An exhibition of the senses

I’m interested in the use of all of the senses to appreciate art (from Ernesto Neto and his smelly sculptures to Sissel Tolaas recreating the smells of Liverpool). My last art exhibition included an opportunity for people to sense through touch recreated clay objects of First World War things.

Corned Beef in clay

Corned Beef in clay

Art galleries in the past have almost exclusively been visual. But we are not exclusively visual creatures. Children illustrate this perfectly. Notice how they crave to touch, smell and taste new objects. They cannot control themselves. They are often reprimanded for trying (especially in art galleries). Adults can control themselves because we’ve been conditioned to. But it is part of our instinct to want to experience things by all of the senses, not just sight.

A new venture has opened recently at Tate Britain which explores the senses and aims to blend art appreciation with the senses. The venture is the brain child of London-based creative studio Flying Object.

The venture is called the ‘Tate Sensorium’. It is an immersive art gallery which includes four paintings from the Tate’s main collection. The visitor is able to experience sounds, smells, tastes and physical forms inspired by the four pieces of art. They can also record and review their physiological responses through contemporary measurement devices.

The idea is to encourages a new approach to interpreting art. In some cases, technology is used to stimulate the senses. The visitor is able to use memory and imagination to ‘feel’ the artworks.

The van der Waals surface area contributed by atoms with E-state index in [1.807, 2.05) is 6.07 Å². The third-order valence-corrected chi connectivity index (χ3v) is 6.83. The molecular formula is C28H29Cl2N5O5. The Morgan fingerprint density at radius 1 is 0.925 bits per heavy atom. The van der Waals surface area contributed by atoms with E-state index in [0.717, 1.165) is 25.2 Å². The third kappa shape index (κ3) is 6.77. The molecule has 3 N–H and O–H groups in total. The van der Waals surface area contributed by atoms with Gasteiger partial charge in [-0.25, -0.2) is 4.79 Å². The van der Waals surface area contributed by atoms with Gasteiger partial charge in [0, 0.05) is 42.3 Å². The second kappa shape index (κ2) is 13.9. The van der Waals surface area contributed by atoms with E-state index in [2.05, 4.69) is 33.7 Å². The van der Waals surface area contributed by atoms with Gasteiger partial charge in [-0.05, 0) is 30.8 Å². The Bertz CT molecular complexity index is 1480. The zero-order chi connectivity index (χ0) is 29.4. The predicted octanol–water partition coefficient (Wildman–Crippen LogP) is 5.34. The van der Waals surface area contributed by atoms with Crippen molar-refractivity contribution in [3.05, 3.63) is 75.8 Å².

The sense of touch is used using the technology of ultrasound. Speakers vibrate on the visitor’s hand. This creates a sensation of touch. This isn’t quite the real thing but it is believed that this technology can accurately replicate the real thing and convince the brain that the visitor is touching the real object.

The sense of hearing is utilized through directional audio which uses ultrasound waves to direct precise sound waves across distances in a very precise manner.

Eating chocolate to help with the art experience

Eating chocolate to help with the art experience

Smell is recreated with, smells. The technology doesn’t really need explaining here.

As for taste, a master chocolatier and food inventor has developed an edible product that stimulates a haptic taste experience in response to the textural, painterly qualities and possible meanings of a specific piece of art.

John Latham, Full Stop, 1961 - one of the artworks used in the senses experiment

John Latham, Full Stop, 1961 – one of the artworks used in the senses experiment

Again, I really wish I lived near London as I’d really like to ‘see’ and experience this first-hand. I would love to know what people think after visiting the exhibition. Does it enhance their ability to ‘feel’ the artworks? Does it give them an extra level of connection? Or is it just a clever gimmick?

The technology may be crude at the moment but I’m sure that this is something that will be explored with greater sophistication in the future.




‘Taste, Smell and feel artwork at Tate Sensorium’ BBC News Website. Available from: [last accessed 25 August 2015]

IK Prize 2015: TateSensorium Tate Website. Available from: [last accessed 25 August 2015]

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